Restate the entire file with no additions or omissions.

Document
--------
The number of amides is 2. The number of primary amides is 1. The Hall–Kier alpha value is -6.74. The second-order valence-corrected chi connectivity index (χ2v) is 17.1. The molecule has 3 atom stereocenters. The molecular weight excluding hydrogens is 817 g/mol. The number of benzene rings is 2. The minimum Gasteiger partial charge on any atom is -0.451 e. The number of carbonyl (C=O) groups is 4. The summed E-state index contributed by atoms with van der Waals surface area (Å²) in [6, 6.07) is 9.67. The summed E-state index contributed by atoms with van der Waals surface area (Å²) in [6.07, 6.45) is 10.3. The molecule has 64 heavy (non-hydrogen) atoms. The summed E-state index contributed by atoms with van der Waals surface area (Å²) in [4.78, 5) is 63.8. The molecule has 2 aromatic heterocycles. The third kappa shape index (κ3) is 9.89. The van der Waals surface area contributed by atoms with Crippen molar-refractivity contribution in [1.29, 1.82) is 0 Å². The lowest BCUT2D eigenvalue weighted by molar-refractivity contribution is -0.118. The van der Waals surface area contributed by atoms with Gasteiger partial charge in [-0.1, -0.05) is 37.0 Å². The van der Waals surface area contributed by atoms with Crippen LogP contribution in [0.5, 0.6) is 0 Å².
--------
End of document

The number of amides is 2. The number of primary amides is 1. The Hall–Kier alpha value is -6.74. The second-order valence-corrected chi connectivity index (χ2v) is 17.1. The molecule has 3 atom stereocenters. The molecular weight excluding hydrogens is 817 g/mol. The number of benzene rings is 2. The minimum Gasteiger partial charge on any atom is -0.451 e. The number of carbonyl (C=O) groups is 4. The summed E-state index contributed by atoms with van der Waals surface area (Å²) in [6, 6.07) is 9.67. The summed E-state index contributed by atoms with van der Waals surface area (Å²) in [6.07, 6.45) is 10.3. The molecule has 64 heavy (non-hydrogen) atoms. The summed E-state index contributed by atoms with van der Waals surface area (Å²) in [4.78, 5) is 63.8. The molecule has 2 aromatic heterocycles. The third kappa shape index (κ3) is 9.89. The van der Waals surface area contributed by atoms with Crippen molar-refractivity contribution in [1.29, 1.82) is 0 Å². The lowest BCUT2D eigenvalue weighted by molar-refractivity contribution is -0.118. The van der Waals surface area contributed by atoms with Gasteiger partial charge in [-0.1, -0.05) is 37.0 Å². The van der Waals surface area contributed by atoms with Crippen LogP contribution in [0.5, 0.6) is 0 Å².